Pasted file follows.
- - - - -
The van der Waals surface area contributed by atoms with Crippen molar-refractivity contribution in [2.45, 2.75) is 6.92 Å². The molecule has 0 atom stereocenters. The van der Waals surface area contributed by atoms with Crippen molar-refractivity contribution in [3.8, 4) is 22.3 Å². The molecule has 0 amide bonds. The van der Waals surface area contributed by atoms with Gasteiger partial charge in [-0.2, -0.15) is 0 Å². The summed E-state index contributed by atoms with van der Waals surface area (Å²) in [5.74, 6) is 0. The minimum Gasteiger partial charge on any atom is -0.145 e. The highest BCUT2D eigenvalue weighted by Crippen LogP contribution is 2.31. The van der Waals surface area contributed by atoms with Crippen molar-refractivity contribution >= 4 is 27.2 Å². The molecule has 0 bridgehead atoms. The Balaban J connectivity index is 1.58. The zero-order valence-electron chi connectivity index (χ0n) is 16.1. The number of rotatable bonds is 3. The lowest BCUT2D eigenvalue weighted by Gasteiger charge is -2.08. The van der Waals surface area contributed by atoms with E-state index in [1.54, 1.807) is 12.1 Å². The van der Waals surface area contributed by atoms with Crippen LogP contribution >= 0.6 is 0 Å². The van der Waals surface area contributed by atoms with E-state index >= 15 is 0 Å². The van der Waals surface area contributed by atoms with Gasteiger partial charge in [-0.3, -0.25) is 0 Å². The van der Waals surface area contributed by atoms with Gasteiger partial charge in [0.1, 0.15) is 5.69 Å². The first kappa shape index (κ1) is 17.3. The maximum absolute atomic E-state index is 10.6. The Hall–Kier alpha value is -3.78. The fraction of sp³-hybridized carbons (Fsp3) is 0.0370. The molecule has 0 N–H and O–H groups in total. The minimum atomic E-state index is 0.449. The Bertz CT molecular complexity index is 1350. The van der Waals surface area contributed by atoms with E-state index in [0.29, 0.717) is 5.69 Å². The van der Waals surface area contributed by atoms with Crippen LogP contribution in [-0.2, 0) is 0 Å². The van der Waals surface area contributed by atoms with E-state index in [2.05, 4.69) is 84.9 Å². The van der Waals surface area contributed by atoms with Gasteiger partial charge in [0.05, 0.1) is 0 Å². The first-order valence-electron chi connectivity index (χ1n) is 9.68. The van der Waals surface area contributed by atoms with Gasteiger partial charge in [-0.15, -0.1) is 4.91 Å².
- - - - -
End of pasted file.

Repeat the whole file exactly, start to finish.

The van der Waals surface area contributed by atoms with Crippen molar-refractivity contribution in [2.45, 2.75) is 6.92 Å². The molecule has 0 atom stereocenters. The van der Waals surface area contributed by atoms with Crippen molar-refractivity contribution in [3.8, 4) is 22.3 Å². The molecule has 0 amide bonds. The van der Waals surface area contributed by atoms with Gasteiger partial charge in [-0.2, -0.15) is 0 Å². The summed E-state index contributed by atoms with van der Waals surface area (Å²) in [5.74, 6) is 0. The minimum Gasteiger partial charge on any atom is -0.145 e. The highest BCUT2D eigenvalue weighted by Crippen LogP contribution is 2.31. The van der Waals surface area contributed by atoms with Crippen molar-refractivity contribution >= 4 is 27.2 Å². The molecule has 0 bridgehead atoms. The Balaban J connectivity index is 1.58. The zero-order valence-electron chi connectivity index (χ0n) is 16.1. The number of rotatable bonds is 3. The lowest BCUT2D eigenvalue weighted by Gasteiger charge is -2.08. The van der Waals surface area contributed by atoms with E-state index in [1.54, 1.807) is 12.1 Å². The van der Waals surface area contributed by atoms with Crippen LogP contribution >= 0.6 is 0 Å². The van der Waals surface area contributed by atoms with E-state index >= 15 is 0 Å². The van der Waals surface area contributed by atoms with Gasteiger partial charge in [-0.3, -0.25) is 0 Å². The van der Waals surface area contributed by atoms with Gasteiger partial charge in [0.1, 0.15) is 5.69 Å². The first kappa shape index (κ1) is 17.3. The maximum absolute atomic E-state index is 10.6. The Hall–Kier alpha value is -3.78. The fraction of sp³-hybridized carbons (Fsp3) is 0.0370. The molecule has 0 N–H and O–H groups in total. The minimum atomic E-state index is 0.449. The Bertz CT molecular complexity index is 1350. The van der Waals surface area contributed by atoms with E-state index in [0.29, 0.717) is 5.69 Å². The van der Waals surface area contributed by atoms with Crippen LogP contribution in [-0.2, 0) is 0 Å². The van der Waals surface area contributed by atoms with E-state index in [2.05, 4.69) is 84.9 Å². The van der Waals surface area contributed by atoms with Gasteiger partial charge in [0.05, 0.1) is 0 Å². The first-order valence-electron chi connectivity index (χ1n) is 9.68. The van der Waals surface area contributed by atoms with Gasteiger partial charge in [-0.15, -0.1) is 4.91 Å².